6. The wedding "script" is a reflection of you and your story. The best approach is to provide as much context as possible, whether it be writing, images, or other types of media. This will allow me to to tailor the wedding service, capturing the essence of the couple. This is where I deviate from City Hall Weddings, at least when they used to offer them. Instead of meeting the couple "the day of" the elopement, I get to know them in advance. This allows me to craft my message, integrating the vows into a meaningful service. 

  7. Some parks require a fee for weddings but may waive the fee if the party is below a certain threshold. Be sure to check ahead to ensure that all laws are being followed. Toronto has some awesome cool places to get married and you should check the fees (and health guidelines) way in advance of your chosen day. The key is to think of everything in advance, something difficult for soon-to-be-marrieds. That is why I am here, guiding the process and anticipating any potential stressors. 

  8. During the meeting (60-90 minutes) the officiant will ask a series of questions, not to cast judgement but to (instead) personalize the wedding vows, liturgy, and (if desired) wedding announcement. Feel free to bring things to the meeting, such as cultural (or family) traditions that you want to incorporate into the ceremony. Perhaps you come from Scottish lineage, from a family with a specific tartan. There exists the opportunity to highlight the colours, discussing the story of how the design came to be. While not of Scottish stock, I can easily source some interesting tidbits to amuse the wedding party. Furthermore I can read from a specific Scripture, or a passage from your favourite French Renaissance author. The more information that you provide to the officiant, the more accurate the "words from the pulpit".

  9. Pay the wedding officiant half of the fee to secure the date. The other half is due on the day of the wedding, prior to the signing. Good practice suggests paying all vendors in advance, at least a week prior to the function (brief caveat** adjust vendor gratuities after service, not before). The deposit secures your day, ensuring the the officiant is both dedicated to the time slot and prepared for the festivities. The date is not guaranteed until the deposit is rendered.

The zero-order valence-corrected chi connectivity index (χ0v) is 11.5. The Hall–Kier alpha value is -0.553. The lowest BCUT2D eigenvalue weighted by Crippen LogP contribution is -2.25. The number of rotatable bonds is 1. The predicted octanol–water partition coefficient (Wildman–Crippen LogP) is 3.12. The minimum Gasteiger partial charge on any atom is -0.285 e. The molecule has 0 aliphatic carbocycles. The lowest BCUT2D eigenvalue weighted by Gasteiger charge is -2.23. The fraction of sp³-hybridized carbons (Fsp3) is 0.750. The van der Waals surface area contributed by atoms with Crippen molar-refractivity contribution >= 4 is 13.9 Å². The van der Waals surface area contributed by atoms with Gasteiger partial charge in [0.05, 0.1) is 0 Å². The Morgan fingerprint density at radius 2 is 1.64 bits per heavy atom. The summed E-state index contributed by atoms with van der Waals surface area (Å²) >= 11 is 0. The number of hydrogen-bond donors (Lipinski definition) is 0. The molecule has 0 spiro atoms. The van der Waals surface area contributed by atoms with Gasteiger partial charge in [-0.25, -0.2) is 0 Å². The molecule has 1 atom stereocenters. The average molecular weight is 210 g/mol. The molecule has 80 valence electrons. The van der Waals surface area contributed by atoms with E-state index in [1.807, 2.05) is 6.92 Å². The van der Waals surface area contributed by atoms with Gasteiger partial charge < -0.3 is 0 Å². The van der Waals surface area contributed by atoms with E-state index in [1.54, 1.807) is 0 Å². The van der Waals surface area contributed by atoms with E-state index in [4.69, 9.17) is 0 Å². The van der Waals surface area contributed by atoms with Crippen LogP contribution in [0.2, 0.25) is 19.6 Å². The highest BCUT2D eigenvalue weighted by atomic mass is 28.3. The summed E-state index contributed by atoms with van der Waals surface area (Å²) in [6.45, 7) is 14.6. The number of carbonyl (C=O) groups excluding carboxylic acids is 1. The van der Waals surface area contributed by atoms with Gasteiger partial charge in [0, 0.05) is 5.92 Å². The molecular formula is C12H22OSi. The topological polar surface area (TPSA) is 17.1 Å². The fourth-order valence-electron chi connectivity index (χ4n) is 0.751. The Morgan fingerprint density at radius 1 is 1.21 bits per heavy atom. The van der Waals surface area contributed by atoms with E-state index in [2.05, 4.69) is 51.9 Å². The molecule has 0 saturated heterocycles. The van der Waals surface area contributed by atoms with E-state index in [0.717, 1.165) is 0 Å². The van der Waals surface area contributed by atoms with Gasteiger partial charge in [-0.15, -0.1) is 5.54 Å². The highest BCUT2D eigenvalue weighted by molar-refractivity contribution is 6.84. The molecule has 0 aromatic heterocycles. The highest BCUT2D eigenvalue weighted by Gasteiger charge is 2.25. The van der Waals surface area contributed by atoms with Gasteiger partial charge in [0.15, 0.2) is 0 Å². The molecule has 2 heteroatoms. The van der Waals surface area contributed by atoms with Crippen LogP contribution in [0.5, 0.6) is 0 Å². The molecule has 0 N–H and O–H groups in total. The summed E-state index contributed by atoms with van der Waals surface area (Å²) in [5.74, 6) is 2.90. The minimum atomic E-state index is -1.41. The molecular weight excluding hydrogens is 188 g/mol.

10. Receive the preliminary wedding script outline, submitted for your approval and review. If a correction is needed it can be returned with notes by email. It is recommend to go over the "beta" copy together with your spouse, using a pen to adjust the wording as you see fit. It is common for couples to remember things-after reading the first copy-as it tends to jog their memory. 

  11. The officiant will arrive 30 minutes prior to the service. The wedding service will be roughly 30 minutes in duration, with an additional 20 minutes for signing the marriage license. 

  12. After the ceremony, three documents will be signed. The first copy is the official marriage license, delivered completed to the Registrar General in Thunder Bay. The second is a temporary marriage license, signed by the wedding officiant and the two witnesses. It is very common to take a picture with this document, the first “official” proof that you are now husband and wife. Lastly, the third document is the official marriage register, another requirement of the Ontario Marriage Act (2005). Regardless of where you are, remember that you are there together as one. My job is not to generate the fire between you two, but to instead serve as a mirror illustrating your passion for one another.

  13. The wedding officiant will send your completed marriage license to the Registrar, sent by Xpresspost. This comes with a tracking number, arriving within 3 days or so.

  14. Once you have waited a couple weeks, apply for your certified marriage licence in the mail. The short form is shaped like a credit card while the long form is a verified copy of the marriage license that you all filled out together. This is for travel visas, immigration, inheritance and so forth.

  15. Congrats! You are married! I wish you happiness, success, fulfillment, and a strong relationship with our God.

If you have any questions, please contact me using one of the many forms available on this website. While based in Toronto, eloping options are available around Southern Ontario. This includes Muskoka, Prince Edward County, Niagara Falls, Hamilton, Oshawa, Bowmansville, Belleville and surrounding area. 

Please note that all fees reflect a Toronto Elopement package, with addition fees rendered for driving. If cost is a factor, please consider the drive in to the city. 

My name is Brother Jeremy and I am your Toronto Wedding Officiant.